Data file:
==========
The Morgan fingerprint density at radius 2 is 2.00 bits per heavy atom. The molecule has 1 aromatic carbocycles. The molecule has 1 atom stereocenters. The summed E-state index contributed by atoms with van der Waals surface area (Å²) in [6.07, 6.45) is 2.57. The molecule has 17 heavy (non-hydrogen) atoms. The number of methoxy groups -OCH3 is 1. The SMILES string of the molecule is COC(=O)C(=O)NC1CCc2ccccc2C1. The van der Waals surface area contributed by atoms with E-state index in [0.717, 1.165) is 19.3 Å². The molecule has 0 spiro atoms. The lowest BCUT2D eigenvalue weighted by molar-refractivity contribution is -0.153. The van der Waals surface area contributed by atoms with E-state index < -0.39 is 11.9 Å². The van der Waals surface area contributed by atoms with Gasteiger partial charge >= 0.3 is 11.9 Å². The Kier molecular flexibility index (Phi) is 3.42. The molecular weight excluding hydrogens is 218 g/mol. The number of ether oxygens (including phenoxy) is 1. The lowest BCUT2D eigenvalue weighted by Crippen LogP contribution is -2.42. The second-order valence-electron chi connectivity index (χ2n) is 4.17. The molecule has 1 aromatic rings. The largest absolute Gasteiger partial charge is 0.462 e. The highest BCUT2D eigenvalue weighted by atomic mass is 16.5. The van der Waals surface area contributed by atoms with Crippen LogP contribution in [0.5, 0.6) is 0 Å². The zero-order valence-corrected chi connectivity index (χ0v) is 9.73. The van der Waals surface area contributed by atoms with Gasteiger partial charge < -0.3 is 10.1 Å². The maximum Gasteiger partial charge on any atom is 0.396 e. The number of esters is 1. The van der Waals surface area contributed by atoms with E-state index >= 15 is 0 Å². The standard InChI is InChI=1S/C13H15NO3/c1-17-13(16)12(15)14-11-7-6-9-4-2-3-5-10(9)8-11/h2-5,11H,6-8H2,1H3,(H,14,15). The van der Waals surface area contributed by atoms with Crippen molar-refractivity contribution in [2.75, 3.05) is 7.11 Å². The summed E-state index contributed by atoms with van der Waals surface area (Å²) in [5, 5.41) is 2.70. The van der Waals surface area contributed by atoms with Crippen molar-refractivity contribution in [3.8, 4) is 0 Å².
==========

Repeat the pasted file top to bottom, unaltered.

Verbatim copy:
The Morgan fingerprint density at radius 2 is 2.00 bits per heavy atom. The molecule has 1 aromatic carbocycles. The molecule has 1 atom stereocenters. The summed E-state index contributed by atoms with van der Waals surface area (Å²) in [6.07, 6.45) is 2.57. The molecule has 17 heavy (non-hydrogen) atoms. The number of methoxy groups -OCH3 is 1. The SMILES string of the molecule is COC(=O)C(=O)NC1CCc2ccccc2C1. The van der Waals surface area contributed by atoms with E-state index in [0.717, 1.165) is 19.3 Å². The molecule has 0 spiro atoms. The lowest BCUT2D eigenvalue weighted by molar-refractivity contribution is -0.153. The van der Waals surface area contributed by atoms with E-state index < -0.39 is 11.9 Å². The van der Waals surface area contributed by atoms with Gasteiger partial charge >= 0.3 is 11.9 Å². The Kier molecular flexibility index (Phi) is 3.42. The molecular weight excluding hydrogens is 218 g/mol. The number of ether oxygens (including phenoxy) is 1. The lowest BCUT2D eigenvalue weighted by Crippen LogP contribution is -2.42. The second-order valence-electron chi connectivity index (χ2n) is 4.17. The molecule has 1 aromatic rings. The largest absolute Gasteiger partial charge is 0.462 e. The highest BCUT2D eigenvalue weighted by atomic mass is 16.5. The van der Waals surface area contributed by atoms with Crippen LogP contribution in [0.5, 0.6) is 0 Å². The zero-order valence-corrected chi connectivity index (χ0v) is 9.73. The van der Waals surface area contributed by atoms with Gasteiger partial charge < -0.3 is 10.1 Å². The maximum Gasteiger partial charge on any atom is 0.396 e. The number of esters is 1. The van der Waals surface area contributed by atoms with E-state index >= 15 is 0 Å². The standard InChI is InChI=1S/C13H15NO3/c1-17-13(16)12(15)14-11-7-6-9-4-2-3-5-10(9)8-11/h2-5,11H,6-8H2,1H3,(H,14,15). The van der Waals surface area contributed by atoms with Crippen molar-refractivity contribution in [2.75, 3.05) is 7.11 Å². The summed E-state index contributed by atoms with van der Waals surface area (Å²) in [5, 5.41) is 2.70. The van der Waals surface area contributed by atoms with Crippen molar-refractivity contribution in [3.8, 4) is 0 Å².